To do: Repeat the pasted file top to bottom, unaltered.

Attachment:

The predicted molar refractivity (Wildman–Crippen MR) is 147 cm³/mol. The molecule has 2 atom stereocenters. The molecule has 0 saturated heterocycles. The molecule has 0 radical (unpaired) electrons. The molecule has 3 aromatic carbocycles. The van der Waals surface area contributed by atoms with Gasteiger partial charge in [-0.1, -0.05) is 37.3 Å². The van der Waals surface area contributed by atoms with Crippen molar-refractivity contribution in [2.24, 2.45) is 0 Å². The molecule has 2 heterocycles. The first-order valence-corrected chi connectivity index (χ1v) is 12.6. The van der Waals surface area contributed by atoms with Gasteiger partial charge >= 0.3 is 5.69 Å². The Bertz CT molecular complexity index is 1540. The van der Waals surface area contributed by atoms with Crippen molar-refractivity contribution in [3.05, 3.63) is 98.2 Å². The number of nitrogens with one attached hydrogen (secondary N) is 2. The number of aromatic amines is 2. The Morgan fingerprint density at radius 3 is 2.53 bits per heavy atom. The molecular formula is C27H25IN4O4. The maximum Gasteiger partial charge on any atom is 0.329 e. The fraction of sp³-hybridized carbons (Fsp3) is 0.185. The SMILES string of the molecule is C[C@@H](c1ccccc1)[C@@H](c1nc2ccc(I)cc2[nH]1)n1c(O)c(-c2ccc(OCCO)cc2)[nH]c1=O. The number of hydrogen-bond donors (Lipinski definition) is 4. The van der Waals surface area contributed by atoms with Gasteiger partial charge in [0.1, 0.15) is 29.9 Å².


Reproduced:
The predicted molar refractivity (Wildman–Crippen MR) is 147 cm³/mol. The molecule has 2 atom stereocenters. The molecule has 0 saturated heterocycles. The molecule has 0 radical (unpaired) electrons. The molecule has 3 aromatic carbocycles. The van der Waals surface area contributed by atoms with Gasteiger partial charge in [-0.1, -0.05) is 37.3 Å². The van der Waals surface area contributed by atoms with Crippen molar-refractivity contribution in [2.24, 2.45) is 0 Å². The molecule has 2 heterocycles. The first-order valence-corrected chi connectivity index (χ1v) is 12.6. The van der Waals surface area contributed by atoms with Gasteiger partial charge >= 0.3 is 5.69 Å². The Bertz CT molecular complexity index is 1540. The van der Waals surface area contributed by atoms with Crippen molar-refractivity contribution in [3.05, 3.63) is 98.2 Å². The number of nitrogens with one attached hydrogen (secondary N) is 2. The number of aromatic amines is 2. The Morgan fingerprint density at radius 3 is 2.53 bits per heavy atom. The molecular formula is C27H25IN4O4. The maximum Gasteiger partial charge on any atom is 0.329 e. The fraction of sp³-hybridized carbons (Fsp3) is 0.185. The SMILES string of the molecule is C[C@@H](c1ccccc1)[C@@H](c1nc2ccc(I)cc2[nH]1)n1c(O)c(-c2ccc(OCCO)cc2)[nH]c1=O. The number of hydrogen-bond donors (Lipinski definition) is 4. The van der Waals surface area contributed by atoms with Gasteiger partial charge in [0.1, 0.15) is 29.9 Å².